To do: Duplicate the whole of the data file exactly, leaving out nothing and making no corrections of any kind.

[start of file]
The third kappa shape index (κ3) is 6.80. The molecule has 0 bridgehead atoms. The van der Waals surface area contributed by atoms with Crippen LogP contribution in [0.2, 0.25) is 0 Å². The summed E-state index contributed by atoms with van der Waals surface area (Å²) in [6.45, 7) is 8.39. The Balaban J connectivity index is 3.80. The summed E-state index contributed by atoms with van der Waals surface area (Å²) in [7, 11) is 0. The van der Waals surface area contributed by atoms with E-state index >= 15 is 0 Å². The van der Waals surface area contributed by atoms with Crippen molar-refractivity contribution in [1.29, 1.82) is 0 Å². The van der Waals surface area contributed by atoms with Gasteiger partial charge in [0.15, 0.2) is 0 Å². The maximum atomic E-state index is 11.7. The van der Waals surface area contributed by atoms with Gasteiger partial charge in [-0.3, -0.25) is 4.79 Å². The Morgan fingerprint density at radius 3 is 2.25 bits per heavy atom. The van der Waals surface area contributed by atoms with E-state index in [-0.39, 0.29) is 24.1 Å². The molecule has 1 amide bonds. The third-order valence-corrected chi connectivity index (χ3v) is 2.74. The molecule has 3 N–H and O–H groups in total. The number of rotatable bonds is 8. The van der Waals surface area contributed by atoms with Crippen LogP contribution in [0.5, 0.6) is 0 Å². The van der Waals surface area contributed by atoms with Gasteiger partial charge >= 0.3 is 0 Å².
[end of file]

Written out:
The third kappa shape index (κ3) is 6.80. The molecule has 0 bridgehead atoms. The van der Waals surface area contributed by atoms with Crippen LogP contribution in [0.2, 0.25) is 0 Å². The summed E-state index contributed by atoms with van der Waals surface area (Å²) in [6.45, 7) is 8.39. The Balaban J connectivity index is 3.80. The summed E-state index contributed by atoms with van der Waals surface area (Å²) in [7, 11) is 0. The van der Waals surface area contributed by atoms with E-state index >= 15 is 0 Å². The van der Waals surface area contributed by atoms with Crippen molar-refractivity contribution in [1.29, 1.82) is 0 Å². The van der Waals surface area contributed by atoms with Gasteiger partial charge in [0.15, 0.2) is 0 Å². The maximum atomic E-state index is 11.7. The van der Waals surface area contributed by atoms with Gasteiger partial charge in [-0.3, -0.25) is 4.79 Å². The Morgan fingerprint density at radius 3 is 2.25 bits per heavy atom. The van der Waals surface area contributed by atoms with E-state index in [-0.39, 0.29) is 24.1 Å². The molecule has 1 amide bonds. The third-order valence-corrected chi connectivity index (χ3v) is 2.74. The molecule has 3 N–H and O–H groups in total. The number of rotatable bonds is 8. The van der Waals surface area contributed by atoms with Crippen LogP contribution in [0.5, 0.6) is 0 Å². The van der Waals surface area contributed by atoms with Gasteiger partial charge >= 0.3 is 0 Å².